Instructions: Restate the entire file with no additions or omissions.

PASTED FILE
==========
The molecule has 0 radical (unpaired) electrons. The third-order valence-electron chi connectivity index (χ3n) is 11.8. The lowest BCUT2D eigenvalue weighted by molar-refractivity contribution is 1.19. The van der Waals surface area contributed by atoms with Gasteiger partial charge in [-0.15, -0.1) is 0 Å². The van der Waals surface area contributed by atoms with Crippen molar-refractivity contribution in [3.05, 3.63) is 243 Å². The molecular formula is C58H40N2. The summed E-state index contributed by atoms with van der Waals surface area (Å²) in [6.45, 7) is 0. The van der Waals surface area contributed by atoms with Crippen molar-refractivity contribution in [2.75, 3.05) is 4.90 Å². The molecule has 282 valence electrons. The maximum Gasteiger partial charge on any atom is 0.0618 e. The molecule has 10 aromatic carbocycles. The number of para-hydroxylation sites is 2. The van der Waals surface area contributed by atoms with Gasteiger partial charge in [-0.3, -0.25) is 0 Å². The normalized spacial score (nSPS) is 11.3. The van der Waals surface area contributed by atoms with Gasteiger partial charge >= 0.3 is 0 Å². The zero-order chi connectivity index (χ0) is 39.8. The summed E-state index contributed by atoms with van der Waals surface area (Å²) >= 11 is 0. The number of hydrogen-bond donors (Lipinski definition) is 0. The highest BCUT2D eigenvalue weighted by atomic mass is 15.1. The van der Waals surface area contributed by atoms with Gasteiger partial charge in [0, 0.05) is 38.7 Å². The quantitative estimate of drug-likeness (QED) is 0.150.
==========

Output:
The molecule has 0 radical (unpaired) electrons. The third-order valence-electron chi connectivity index (χ3n) is 11.8. The lowest BCUT2D eigenvalue weighted by molar-refractivity contribution is 1.19. The van der Waals surface area contributed by atoms with Gasteiger partial charge in [-0.15, -0.1) is 0 Å². The van der Waals surface area contributed by atoms with Crippen molar-refractivity contribution in [3.05, 3.63) is 243 Å². The molecular formula is C58H40N2. The summed E-state index contributed by atoms with van der Waals surface area (Å²) in [6.45, 7) is 0. The van der Waals surface area contributed by atoms with Crippen molar-refractivity contribution in [2.75, 3.05) is 4.90 Å². The molecule has 282 valence electrons. The maximum Gasteiger partial charge on any atom is 0.0618 e. The molecule has 10 aromatic carbocycles. The number of para-hydroxylation sites is 2. The van der Waals surface area contributed by atoms with Gasteiger partial charge in [-0.3, -0.25) is 0 Å². The normalized spacial score (nSPS) is 11.3. The van der Waals surface area contributed by atoms with Gasteiger partial charge >= 0.3 is 0 Å². The zero-order chi connectivity index (χ0) is 39.8. The summed E-state index contributed by atoms with van der Waals surface area (Å²) >= 11 is 0. The number of hydrogen-bond donors (Lipinski definition) is 0. The highest BCUT2D eigenvalue weighted by atomic mass is 15.1. The van der Waals surface area contributed by atoms with Gasteiger partial charge in [0, 0.05) is 38.7 Å². The quantitative estimate of drug-likeness (QED) is 0.150.